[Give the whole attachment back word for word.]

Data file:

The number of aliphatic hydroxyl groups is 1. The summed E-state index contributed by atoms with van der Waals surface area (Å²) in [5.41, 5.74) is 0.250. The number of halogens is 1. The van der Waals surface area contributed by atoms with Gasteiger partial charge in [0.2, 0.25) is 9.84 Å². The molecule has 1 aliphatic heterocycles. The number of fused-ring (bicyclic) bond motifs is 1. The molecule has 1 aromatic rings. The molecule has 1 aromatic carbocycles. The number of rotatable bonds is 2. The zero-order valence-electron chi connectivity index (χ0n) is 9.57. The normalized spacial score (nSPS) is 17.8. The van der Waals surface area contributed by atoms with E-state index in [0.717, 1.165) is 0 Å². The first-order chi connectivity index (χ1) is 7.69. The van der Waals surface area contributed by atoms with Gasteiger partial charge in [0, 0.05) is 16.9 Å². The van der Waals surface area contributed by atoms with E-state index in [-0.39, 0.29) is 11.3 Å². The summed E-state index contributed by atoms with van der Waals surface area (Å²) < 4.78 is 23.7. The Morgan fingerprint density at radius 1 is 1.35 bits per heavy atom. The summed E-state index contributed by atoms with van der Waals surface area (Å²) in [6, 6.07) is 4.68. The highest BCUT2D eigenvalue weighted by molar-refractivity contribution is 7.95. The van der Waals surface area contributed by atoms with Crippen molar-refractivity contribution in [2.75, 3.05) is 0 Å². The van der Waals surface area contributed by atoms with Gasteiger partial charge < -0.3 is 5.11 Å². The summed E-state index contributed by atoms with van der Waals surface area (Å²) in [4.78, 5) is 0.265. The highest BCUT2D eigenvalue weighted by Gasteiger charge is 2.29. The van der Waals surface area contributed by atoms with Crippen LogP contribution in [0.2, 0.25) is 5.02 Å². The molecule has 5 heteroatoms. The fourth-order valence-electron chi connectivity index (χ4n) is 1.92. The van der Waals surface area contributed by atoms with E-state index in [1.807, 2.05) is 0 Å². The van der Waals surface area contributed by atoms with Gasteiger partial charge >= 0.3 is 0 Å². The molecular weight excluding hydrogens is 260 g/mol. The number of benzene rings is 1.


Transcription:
The number of aliphatic hydroxyl groups is 1. The summed E-state index contributed by atoms with van der Waals surface area (Å²) in [5.41, 5.74) is 0.250. The number of halogens is 1. The van der Waals surface area contributed by atoms with Gasteiger partial charge in [0.2, 0.25) is 9.84 Å². The molecule has 1 aliphatic heterocycles. The number of fused-ring (bicyclic) bond motifs is 1. The molecule has 1 aromatic rings. The molecule has 1 aromatic carbocycles. The number of rotatable bonds is 2. The zero-order valence-electron chi connectivity index (χ0n) is 9.57. The normalized spacial score (nSPS) is 17.8. The van der Waals surface area contributed by atoms with E-state index in [0.717, 1.165) is 0 Å². The first-order chi connectivity index (χ1) is 7.69. The van der Waals surface area contributed by atoms with Gasteiger partial charge in [0, 0.05) is 16.9 Å². The van der Waals surface area contributed by atoms with E-state index in [-0.39, 0.29) is 11.3 Å². The summed E-state index contributed by atoms with van der Waals surface area (Å²) < 4.78 is 23.7. The Morgan fingerprint density at radius 1 is 1.35 bits per heavy atom. The summed E-state index contributed by atoms with van der Waals surface area (Å²) in [6, 6.07) is 4.68. The highest BCUT2D eigenvalue weighted by molar-refractivity contribution is 7.95. The van der Waals surface area contributed by atoms with Crippen molar-refractivity contribution in [2.75, 3.05) is 0 Å². The van der Waals surface area contributed by atoms with Gasteiger partial charge < -0.3 is 5.11 Å². The summed E-state index contributed by atoms with van der Waals surface area (Å²) in [4.78, 5) is 0.265. The highest BCUT2D eigenvalue weighted by Gasteiger charge is 2.29. The van der Waals surface area contributed by atoms with Crippen LogP contribution in [0.2, 0.25) is 5.02 Å². The molecule has 5 heteroatoms. The fourth-order valence-electron chi connectivity index (χ4n) is 1.92. The van der Waals surface area contributed by atoms with E-state index in [1.807, 2.05) is 0 Å². The van der Waals surface area contributed by atoms with Gasteiger partial charge >= 0.3 is 0 Å². The molecular weight excluding hydrogens is 260 g/mol. The number of benzene rings is 1.